WHY IT RATES: These new itineraries from Wild Women Expeditions allow travelers to experience the country in great depth, exploring far off the beaten path.—Mia Taylor, TravelPulse Senior Writer
Just across the Adriatic Sea from Italy is the sun-splashed shoreline of Croatia, sometimes known as Dalmatia.
In 2019, Wild Women Expeditions will host multiple departures of two new, distinct itineraries that embrace the blue waters and high-altitude wilderness of this secret Riviera.
Kaleidoscopic Croatian Multisport is a 13-day active immersion in nature and culture that promises up to six hours of hiking or four hours each of paddling and cycling most days. Departures in 2019 include May 23, September 1, September 22 and October 13. The per person (double occupancy) rate of $4,695 includes:
—12 nights shared accommodations in locally owned hotels and guesthouses
—All breakfasts and lunches and some dinners
—Ground transportation from Zagreb to Dubrovnik
—Airport transfers on Day 13
—All equipment required for activities outlined in the itinerary
—All national park or entrance fees required to deliver the activities
—English-speaking female lead guide plus support staff
This itinerary begins in Croatia’s capital city, Zagreb, before departing for Kopacki Rit Nature Park on the Croatian-Serbian border.
During a homestay, guests will prepare dinner and perhaps hear stories about the history of what life was like in Tito’s Yugoslavia before the Balkan states erupted into being in the early 1990s.
Croatia’s pride and joy are its national and nature parks. Kopacki Rit Nature Park on the Danube floodplain is dubbed the European Amazon for its rich biodiversity and abundance of bird and wildlife.
After exploring this wildest side of Croatia, the itinerary weaves through the mountains, tracing vestiges of Celtic and Roman civilizations en route to Dubrovnik. After hiking in Papuk Nature Park, guests will finish the day by arriving in Samobor to enjoy dinner and kremsnite, a puff pastry with custard cream unique to these high altitudes.
Guests will further explore the Sambor Highlands before embarking on a hiking tour the following day through Plitvice Lakes National Park, home to more than 16 lakes that cascade from one to the next.
Leaving mountains behind, guests arrive in Split, a 1700-year-old city with the palace of a Roman emperor, Diocletian, dating from 4th century AD. Guests roll up their sleeves to play with clay, making souvenirs with natural elements and tools.
Swimming, snorkeling, and kayaking follow an overnight on Hvar, one of the countless islands in this region. Guests will then sail to Vis, an island that until 25 years ago housed the largest military base in the former Yugoslavia alongside traditional Dalmatian stone villages, many abandoned.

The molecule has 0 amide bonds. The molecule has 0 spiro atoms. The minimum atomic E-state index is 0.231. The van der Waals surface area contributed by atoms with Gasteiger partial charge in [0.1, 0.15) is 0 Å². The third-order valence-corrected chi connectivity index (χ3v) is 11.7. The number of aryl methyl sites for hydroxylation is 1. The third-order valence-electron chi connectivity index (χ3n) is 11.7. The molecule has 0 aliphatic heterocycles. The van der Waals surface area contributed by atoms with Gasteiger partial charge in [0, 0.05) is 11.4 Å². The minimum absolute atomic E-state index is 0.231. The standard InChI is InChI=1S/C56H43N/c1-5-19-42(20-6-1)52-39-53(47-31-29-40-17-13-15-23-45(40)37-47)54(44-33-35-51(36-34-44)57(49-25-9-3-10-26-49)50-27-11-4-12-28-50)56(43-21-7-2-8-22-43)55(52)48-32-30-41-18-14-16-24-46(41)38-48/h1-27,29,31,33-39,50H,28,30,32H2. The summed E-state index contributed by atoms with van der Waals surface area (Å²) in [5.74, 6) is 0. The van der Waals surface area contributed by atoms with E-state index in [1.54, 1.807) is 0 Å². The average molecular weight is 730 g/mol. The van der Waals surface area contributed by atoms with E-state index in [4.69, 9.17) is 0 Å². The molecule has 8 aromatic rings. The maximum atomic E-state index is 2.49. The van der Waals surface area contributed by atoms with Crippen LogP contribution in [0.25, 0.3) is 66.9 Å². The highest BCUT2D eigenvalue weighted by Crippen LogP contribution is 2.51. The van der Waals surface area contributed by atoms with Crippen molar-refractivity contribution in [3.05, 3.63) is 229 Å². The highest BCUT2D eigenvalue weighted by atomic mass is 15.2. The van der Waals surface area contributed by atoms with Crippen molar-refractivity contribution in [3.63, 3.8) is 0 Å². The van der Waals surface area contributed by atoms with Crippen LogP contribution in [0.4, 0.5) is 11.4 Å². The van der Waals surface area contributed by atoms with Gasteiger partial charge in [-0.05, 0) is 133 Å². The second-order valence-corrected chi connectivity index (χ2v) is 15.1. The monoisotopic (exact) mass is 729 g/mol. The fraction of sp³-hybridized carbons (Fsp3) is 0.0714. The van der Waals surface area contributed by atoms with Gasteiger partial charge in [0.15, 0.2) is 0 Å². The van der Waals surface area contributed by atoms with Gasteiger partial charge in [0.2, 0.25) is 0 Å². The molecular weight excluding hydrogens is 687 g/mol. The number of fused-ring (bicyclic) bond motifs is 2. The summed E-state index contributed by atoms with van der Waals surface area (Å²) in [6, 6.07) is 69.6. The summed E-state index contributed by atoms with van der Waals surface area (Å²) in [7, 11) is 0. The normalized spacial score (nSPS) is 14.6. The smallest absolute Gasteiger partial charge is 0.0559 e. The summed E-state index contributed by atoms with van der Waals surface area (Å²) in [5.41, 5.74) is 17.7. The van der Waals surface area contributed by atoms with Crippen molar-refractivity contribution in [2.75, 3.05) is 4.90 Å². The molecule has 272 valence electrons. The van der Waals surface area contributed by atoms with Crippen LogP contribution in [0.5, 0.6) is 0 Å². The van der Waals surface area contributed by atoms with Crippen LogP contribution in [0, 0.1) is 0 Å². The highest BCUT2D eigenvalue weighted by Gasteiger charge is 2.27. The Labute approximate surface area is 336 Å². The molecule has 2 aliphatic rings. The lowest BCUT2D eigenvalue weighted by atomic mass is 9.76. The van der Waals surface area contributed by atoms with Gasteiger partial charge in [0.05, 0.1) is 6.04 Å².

Before touring Dubrovnik comes a day on bicycles past vineyards, farms, and dwellings scarred by war from 1991-1995. A local family hosts a dinner with homemade bread and cheeses, local wines and prosek.
Dubrovnik residents in the early 1990s survived for six months on just bread and water as houses and shops were shelled inside 14th-century walls. Today’s Dubrovnik is a high-energy destination.
Kornati Islands Kayak Adventure is a 10-night itinerary being offered in 2019 with June 12 and September 12 departures. The per person rate is $4,495 includes:
—10-night accommodations in small hotels, fisherman guest houses, self-catering apartment and on sailboats
—Single or double sea kayaks, the use of skirts, paddles PFD’s, paddling jackets, dry bags and all safety gear
—Ground and sea transportation from Zadar to Split
—English-speaking female certified sea kayak guide(s)
—All national park or entrance fees
The adventure begins in Zadar on the Dalmatian coast between Split (north) and Dubrovnik (south). This ancient center combines 8th-century religious art with Roman artifacts and Sea Organ, an installation that captures the music of the waves.
One of the least accessible places in Croatia is Kornati National Park, which exposes a jagged coastline with a rich submarine eco-system, natural beauty, and interesting geomorphology.
Guests paddle by bottlenose dolphins and slow-but-lovable loggerhead sea turtles through a labyrinth of small islands, reefs, and islets that make up 12 percent of all the islands in the Croatian Adriatic.
Cliffs drop steeply to the sea, which supports families of fisherfolk who offer hospitality over home-made meals. Written documents from the 10th century confirm one island’s fishing tradition of 1000 years.
In the Sibenik archipelago, a sailboat lends support for an open-sea crossing to a community of 249 islands, of which only six are inhabited.
An undiscovered jewel on this archipelago is Zlarin, where, since the 14th century, islanders have been diving for colorful sea corals.
A sea paddle to Krka National Park reveals a karst phenomenon with seven travertine waterfalls, numerous endemic endangered species, and over 1000 plant and 225 bird species.
Speleology lovers are drawn to some 40 grottoes and pits; others to medieval fortresses, harbingers of the bustle of civilization that lies ahead in the farewell city of Split.
SOURCE: Wild Women Expeditions press release
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